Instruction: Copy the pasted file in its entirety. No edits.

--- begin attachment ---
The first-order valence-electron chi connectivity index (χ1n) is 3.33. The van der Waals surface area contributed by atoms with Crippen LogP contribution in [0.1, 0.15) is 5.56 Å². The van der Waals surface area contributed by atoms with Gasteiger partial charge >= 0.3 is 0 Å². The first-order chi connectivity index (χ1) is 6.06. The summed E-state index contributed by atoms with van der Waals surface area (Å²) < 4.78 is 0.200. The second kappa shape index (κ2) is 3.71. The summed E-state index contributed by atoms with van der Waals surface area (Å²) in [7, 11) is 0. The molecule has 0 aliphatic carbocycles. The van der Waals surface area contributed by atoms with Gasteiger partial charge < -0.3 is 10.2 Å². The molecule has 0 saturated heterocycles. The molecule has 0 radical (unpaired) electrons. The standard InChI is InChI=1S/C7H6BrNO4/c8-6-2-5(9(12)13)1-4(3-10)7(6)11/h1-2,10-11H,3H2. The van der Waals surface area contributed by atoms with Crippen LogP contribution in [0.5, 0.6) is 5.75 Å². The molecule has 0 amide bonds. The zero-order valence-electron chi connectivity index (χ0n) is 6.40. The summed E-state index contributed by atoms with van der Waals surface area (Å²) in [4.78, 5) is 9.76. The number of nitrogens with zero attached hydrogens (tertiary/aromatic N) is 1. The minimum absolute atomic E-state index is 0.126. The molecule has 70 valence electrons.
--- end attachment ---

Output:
The first-order valence-electron chi connectivity index (χ1n) is 3.33. The van der Waals surface area contributed by atoms with Crippen LogP contribution in [0.1, 0.15) is 5.56 Å². The van der Waals surface area contributed by atoms with Gasteiger partial charge >= 0.3 is 0 Å². The first-order chi connectivity index (χ1) is 6.06. The summed E-state index contributed by atoms with van der Waals surface area (Å²) < 4.78 is 0.200. The second kappa shape index (κ2) is 3.71. The summed E-state index contributed by atoms with van der Waals surface area (Å²) in [7, 11) is 0. The molecule has 0 aliphatic carbocycles. The van der Waals surface area contributed by atoms with Gasteiger partial charge < -0.3 is 10.2 Å². The molecule has 0 saturated heterocycles. The molecule has 0 radical (unpaired) electrons. The standard InChI is InChI=1S/C7H6BrNO4/c8-6-2-5(9(12)13)1-4(3-10)7(6)11/h1-2,10-11H,3H2. The van der Waals surface area contributed by atoms with Crippen LogP contribution in [0.5, 0.6) is 5.75 Å². The molecule has 0 amide bonds. The zero-order valence-electron chi connectivity index (χ0n) is 6.40. The summed E-state index contributed by atoms with van der Waals surface area (Å²) in [4.78, 5) is 9.76. The number of nitrogens with zero attached hydrogens (tertiary/aromatic N) is 1. The minimum absolute atomic E-state index is 0.126. The molecule has 70 valence electrons.